NASA shows the path of the 2021 annular solar eclipse
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It’s time to dust off your eclipse glasses for Thursday’s weird and wonderful “Ring of Fire” eclipse. The Moon will cross paths with the Sun early on June 10 and blot out all but a fiery sliver of the solar disc – a so-called annular eclipse. The Ring of Fire won’t be visible here in the UK, as it will pass over Canada and Russia, but the good news is hopeful astronomers will still have a chance to see an equally exciting partial eclipse.
Astronomer Tom Kerss wrote on the Stargazing London blog: “Every year, millions travel to witness total eclipses of the Sun, and tens of millions more have the opportunity to see partial phases over a much wider area.
“The steady march of the Moon across the face of our star is mesmerising to behold as it reveals the motion of our solar system in real time.”
Anywhere between 20 and 30 percent of the Sun will vanish behind the Moon tomorrow, depending on your location.
Viewed from London, for instance, the partial eclipse will cover about 20 percent of the solar disc.
The further up north you live, the more dramatic the eclipse will be.
Just remember to never look at the eclipse directly without certified eclipse glasses as you may damage your eyesight.
What time is the eclipse on June 10?
If you’re planning to catch a glimpse of the eclipse tomorrow, the good news is you won’t have to get up very early to see it.
According to the website TimeandDate.com, partial eclipsing will begin tomorrow at 10.08am BST when the Moon starts to touch the Sun’s edge.
The Moon will then proceed to travel deeper into the solar disc until it reaches the so-called maximum eclipse by 11.13am BST.
After this point, the amount of Moon covering the Sun will start to decrease.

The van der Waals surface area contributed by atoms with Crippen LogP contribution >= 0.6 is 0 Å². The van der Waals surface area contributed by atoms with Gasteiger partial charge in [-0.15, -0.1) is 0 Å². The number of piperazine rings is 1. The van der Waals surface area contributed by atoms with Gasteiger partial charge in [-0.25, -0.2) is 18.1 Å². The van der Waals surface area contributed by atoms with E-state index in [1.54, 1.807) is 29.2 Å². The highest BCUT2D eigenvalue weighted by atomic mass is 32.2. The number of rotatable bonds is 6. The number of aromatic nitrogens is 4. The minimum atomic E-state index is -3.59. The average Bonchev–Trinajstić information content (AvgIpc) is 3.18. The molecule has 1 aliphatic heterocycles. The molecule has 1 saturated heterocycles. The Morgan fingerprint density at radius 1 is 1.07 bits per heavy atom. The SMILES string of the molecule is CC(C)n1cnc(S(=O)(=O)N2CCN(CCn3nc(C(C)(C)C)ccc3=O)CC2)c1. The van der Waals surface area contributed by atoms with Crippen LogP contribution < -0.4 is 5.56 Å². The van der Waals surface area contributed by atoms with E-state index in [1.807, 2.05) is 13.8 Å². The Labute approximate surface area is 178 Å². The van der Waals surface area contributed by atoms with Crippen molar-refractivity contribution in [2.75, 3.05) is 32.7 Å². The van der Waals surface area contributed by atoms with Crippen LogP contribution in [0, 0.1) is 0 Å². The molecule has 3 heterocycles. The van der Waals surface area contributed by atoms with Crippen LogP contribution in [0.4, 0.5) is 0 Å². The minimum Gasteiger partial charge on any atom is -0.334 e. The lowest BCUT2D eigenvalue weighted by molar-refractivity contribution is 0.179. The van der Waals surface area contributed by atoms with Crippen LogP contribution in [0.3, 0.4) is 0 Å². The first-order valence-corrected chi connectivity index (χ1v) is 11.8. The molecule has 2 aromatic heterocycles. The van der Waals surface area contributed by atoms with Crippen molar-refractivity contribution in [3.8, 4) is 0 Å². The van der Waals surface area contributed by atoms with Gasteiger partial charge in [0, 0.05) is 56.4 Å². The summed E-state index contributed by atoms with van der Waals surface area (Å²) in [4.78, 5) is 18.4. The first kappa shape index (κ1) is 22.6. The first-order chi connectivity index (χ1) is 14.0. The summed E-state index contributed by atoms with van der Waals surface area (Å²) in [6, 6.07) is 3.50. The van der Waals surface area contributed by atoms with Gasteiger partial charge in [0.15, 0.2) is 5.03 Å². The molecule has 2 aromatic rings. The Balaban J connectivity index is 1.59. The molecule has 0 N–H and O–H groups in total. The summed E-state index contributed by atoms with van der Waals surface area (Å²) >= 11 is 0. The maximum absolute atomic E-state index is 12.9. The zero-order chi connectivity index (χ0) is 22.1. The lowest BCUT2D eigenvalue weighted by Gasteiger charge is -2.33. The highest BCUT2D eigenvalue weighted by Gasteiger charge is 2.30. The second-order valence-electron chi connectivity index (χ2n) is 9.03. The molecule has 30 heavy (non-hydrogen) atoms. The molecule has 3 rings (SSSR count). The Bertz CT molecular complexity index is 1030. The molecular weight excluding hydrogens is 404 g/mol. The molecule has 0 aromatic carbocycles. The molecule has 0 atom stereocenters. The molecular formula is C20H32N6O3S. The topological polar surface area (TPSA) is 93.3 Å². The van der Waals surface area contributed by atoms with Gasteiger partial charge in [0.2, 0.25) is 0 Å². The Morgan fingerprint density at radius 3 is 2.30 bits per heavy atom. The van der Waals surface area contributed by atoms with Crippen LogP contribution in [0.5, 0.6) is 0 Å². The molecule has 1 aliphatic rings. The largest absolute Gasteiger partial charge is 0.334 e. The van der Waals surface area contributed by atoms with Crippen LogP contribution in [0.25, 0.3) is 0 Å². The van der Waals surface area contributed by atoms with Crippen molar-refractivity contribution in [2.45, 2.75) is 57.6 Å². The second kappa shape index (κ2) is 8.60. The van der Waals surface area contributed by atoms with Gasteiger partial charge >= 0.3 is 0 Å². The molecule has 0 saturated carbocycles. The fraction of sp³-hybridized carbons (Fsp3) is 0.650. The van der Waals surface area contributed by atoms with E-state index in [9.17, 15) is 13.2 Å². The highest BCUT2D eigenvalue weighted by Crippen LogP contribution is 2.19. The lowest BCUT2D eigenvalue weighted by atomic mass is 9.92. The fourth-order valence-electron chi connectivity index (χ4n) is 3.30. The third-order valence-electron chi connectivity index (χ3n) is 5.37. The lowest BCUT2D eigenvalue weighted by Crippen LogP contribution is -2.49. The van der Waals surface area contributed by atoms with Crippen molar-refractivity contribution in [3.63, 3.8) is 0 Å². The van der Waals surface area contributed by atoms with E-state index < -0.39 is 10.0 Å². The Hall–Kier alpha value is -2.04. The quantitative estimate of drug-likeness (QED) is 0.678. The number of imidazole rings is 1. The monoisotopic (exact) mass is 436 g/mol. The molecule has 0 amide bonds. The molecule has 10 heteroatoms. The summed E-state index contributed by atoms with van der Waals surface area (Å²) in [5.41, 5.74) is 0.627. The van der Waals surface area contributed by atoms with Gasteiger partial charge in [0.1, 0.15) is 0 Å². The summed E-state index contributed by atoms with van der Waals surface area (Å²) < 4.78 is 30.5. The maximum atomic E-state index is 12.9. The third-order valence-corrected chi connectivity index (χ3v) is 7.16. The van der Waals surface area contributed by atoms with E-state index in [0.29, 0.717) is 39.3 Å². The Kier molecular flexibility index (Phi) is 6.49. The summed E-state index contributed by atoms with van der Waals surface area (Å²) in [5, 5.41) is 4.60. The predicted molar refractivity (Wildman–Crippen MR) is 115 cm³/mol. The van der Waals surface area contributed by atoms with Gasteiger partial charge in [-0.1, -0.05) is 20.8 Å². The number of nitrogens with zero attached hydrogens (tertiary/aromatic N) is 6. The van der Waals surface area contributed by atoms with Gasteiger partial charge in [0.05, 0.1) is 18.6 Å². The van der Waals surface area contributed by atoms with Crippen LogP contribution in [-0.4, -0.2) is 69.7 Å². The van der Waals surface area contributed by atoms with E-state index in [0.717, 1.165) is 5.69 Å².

The spectacle will then wrap up by about 12.22pm BST.
Viewed from Glasgow, the timings are slightly different.
Partial eclipsing will begin by about 10.06am BST and the maximum eclipse will peak by 11.16am BST.
The Moon will then completely depart from the solar disc by 12.30pm BST.
You can click here to see exactly what time the eclipse will start and end for your location.
How to watch the solar eclipse live online:
If you don’t have a pair of eclipses at hand you can check out our handy guide on how to build a pinhole projector.
A pinhole projector or pinhole camera is a quick and simple DIY project that will let you cast a projection of the eclipsed Sun onto a surface.
Or you can tune into the embedded video player above, courtesy of the Royal Observatory Greenwich in London.
Should bad weather or lack of equipment spoil your chances, the Observatory will “bring you the best possible view of the partial solar eclipse in the UK”.
The Observatory’s team of experts will be at hand to answer questions about the phenomenon and walk you through the eclipse.
You will have a chance to submit our questions live on YouTube and Facebook.
The Observatory said: “Plus you’ll see exactly the same view as our astronomers, with a live telescope feed of the Sun from our state-of-the-art Annie Maunder Astrographic Telescope.”
And if you want to see what the Ring of Fire will look like over Canada and Greenland tomorrow, check out this NASA live stream here.
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